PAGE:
Exploring Fénis Castle: A Must-Visit Destination
Castle of Fénis
Located a few kilometres from Aosta in a splendid natural setting, the Castle of Fénis is an important example of medieval architecture that has survived almost intact to the present day.
Unlike most of the castles in the Aosta Valley, which are situated on high ground and impregnable, the Fénis castle is built in an area with no natural defences, almost as if to emphasise that it was not conceived with a purely strategic function in mind, but rather as a residence for the nobility, a theory that is confirmed by its undeniable beauty.
As soon as we arrive in front of the castle, we can admire its appearance, which is exactly what you would expect from a medieval castle: towers, crenellated walls, decorations, frescoes, but above all an enchanted aura that pervades every single stone. We are, after all, in front of what was, for several centuries, the residence of the Challant family, or at least of one of its most important branches, that of Fénis.
Once we enter its rooms and admire its beautiful frescoes, we will be able to retrace the many stories of life that have followed one another inside.
Walking through the walls and observing the shapes and decorations, it will be easy to understand the intentions of Bonifacio di Fénis, the creator of much of the castle as we see it today, to find a compromise between the effective defensive measures needed to protect the manor and the splendour of a home that was first and foremost a symbol of prestige.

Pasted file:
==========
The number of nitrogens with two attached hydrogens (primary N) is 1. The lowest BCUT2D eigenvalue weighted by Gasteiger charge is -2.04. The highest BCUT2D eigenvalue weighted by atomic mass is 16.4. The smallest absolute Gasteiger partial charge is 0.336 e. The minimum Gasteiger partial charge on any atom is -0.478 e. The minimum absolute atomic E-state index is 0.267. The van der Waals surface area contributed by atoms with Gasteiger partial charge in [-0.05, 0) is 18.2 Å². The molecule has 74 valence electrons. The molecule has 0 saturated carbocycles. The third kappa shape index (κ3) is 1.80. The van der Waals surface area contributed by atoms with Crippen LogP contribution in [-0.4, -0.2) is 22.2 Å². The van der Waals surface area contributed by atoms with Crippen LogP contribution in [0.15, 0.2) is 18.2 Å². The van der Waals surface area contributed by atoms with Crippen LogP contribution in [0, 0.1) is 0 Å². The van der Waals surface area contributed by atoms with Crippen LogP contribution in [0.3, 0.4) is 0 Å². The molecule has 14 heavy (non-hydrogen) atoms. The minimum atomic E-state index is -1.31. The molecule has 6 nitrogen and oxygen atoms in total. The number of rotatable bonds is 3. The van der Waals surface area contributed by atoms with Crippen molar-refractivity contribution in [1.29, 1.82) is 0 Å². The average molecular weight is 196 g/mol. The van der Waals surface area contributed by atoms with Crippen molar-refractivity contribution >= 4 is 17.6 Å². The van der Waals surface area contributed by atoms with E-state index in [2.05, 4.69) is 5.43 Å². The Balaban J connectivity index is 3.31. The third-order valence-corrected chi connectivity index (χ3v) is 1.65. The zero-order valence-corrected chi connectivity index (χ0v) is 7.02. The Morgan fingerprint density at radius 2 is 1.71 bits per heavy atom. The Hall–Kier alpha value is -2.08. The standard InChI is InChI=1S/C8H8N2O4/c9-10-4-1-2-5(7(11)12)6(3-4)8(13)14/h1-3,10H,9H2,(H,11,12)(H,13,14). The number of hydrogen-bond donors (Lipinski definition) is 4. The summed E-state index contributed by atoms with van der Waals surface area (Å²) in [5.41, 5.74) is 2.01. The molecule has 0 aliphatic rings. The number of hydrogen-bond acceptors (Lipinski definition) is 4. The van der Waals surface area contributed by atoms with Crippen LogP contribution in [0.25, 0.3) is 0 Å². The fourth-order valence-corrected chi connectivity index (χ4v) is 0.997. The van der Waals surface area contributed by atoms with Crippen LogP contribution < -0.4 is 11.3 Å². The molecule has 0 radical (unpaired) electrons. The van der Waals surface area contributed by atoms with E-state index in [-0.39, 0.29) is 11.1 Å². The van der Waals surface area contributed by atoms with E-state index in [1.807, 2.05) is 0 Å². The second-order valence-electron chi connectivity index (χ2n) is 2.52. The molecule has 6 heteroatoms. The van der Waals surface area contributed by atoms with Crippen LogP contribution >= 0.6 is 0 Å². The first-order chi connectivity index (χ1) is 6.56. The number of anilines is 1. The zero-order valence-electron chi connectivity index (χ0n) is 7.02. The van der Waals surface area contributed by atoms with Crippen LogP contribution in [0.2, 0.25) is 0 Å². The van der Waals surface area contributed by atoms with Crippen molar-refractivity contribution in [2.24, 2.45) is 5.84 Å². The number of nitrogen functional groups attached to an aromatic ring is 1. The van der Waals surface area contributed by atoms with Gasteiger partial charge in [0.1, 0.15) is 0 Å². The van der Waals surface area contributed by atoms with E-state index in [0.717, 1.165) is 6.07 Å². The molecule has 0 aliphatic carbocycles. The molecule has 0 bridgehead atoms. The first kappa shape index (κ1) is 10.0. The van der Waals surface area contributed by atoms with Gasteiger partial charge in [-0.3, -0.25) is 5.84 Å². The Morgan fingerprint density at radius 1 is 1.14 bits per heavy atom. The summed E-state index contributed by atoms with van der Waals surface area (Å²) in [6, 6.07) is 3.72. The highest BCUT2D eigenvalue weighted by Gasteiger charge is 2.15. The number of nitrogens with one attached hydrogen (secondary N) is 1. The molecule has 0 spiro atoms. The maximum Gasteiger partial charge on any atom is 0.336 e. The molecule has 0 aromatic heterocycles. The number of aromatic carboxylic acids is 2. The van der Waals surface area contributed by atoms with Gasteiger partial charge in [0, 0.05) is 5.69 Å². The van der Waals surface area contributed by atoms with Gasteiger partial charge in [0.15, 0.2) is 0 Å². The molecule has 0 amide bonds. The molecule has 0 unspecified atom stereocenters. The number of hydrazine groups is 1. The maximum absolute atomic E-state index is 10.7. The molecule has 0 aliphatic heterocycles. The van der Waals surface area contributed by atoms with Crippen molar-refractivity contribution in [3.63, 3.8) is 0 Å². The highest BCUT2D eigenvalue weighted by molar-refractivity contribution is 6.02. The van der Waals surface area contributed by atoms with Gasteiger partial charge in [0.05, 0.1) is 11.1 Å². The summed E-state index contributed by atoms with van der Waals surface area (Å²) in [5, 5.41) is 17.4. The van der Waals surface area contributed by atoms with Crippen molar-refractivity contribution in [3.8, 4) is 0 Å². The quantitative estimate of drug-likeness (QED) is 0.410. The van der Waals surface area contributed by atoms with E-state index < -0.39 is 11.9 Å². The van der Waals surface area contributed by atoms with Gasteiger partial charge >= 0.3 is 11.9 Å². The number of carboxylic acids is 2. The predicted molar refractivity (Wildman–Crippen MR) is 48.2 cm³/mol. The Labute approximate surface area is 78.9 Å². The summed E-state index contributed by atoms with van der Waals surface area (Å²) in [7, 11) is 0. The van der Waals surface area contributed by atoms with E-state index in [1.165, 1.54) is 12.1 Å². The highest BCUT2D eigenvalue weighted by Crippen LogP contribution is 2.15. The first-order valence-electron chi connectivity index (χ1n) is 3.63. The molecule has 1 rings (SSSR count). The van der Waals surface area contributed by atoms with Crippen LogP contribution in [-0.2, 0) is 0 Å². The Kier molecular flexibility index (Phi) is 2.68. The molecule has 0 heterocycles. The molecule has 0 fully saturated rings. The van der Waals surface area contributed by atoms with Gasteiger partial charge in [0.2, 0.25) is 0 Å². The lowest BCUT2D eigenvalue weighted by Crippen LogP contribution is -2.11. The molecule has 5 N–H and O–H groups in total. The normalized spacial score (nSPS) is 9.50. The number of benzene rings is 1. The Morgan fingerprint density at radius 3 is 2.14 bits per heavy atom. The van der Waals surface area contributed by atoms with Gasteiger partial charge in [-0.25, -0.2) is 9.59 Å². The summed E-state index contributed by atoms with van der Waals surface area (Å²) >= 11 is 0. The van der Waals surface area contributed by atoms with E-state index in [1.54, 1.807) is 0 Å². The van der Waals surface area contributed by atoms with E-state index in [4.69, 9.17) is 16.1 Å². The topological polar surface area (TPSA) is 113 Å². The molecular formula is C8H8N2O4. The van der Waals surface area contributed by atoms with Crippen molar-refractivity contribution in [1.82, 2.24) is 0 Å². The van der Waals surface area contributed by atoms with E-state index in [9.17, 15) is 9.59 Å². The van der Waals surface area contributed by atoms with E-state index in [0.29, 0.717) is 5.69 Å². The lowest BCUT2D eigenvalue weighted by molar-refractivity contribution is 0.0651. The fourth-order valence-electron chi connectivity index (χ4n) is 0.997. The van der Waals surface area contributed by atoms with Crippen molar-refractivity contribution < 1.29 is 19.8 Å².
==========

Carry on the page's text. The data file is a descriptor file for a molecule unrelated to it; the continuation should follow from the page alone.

Among the most splendid examples of this painstaking search for balance are the numerous late Gothic frescoes in the castle, including those in the courtyard depicting St. George freeing the princess by slaying the dragon, and those in the chapel with the Madonna of Mercy, both executed with great skill by the workshop of Giacomo Jaquerio.
Unfortunately, the decline of the Challant family after the end of the Middle Ages led to the gradual abandonment of the castle, which ended in 1895 with the intervention of the Portuguese architect Alfredo d'Andrade, who began a long campaign of restoration that lasted until the 1930s.
Full - €10, reduced - €7, €3 19-25 years old, free - under 18s, holders of the Abbonamento Musei Piemonte and Lombardia, people with a 104/92 certificate and their carers, teachers at a ratio of 1:10.
Winter opening hours, Tuesday to Sunday 10-13, 14-17 (October - March)
Summer opening hours, Tuesday to Sunday 9am to 7pm, closed on Mondays, except public holidays and July and August.
The visit lasts 30 minutes inside and 15 minutes outside. The visit can be booked free of charge with the Aosta Valley Tourist Board.
The castle is not accessible to persons with reduced mobility (wheelchairs).
In the tour price the entrance ticket and tour guide system are included.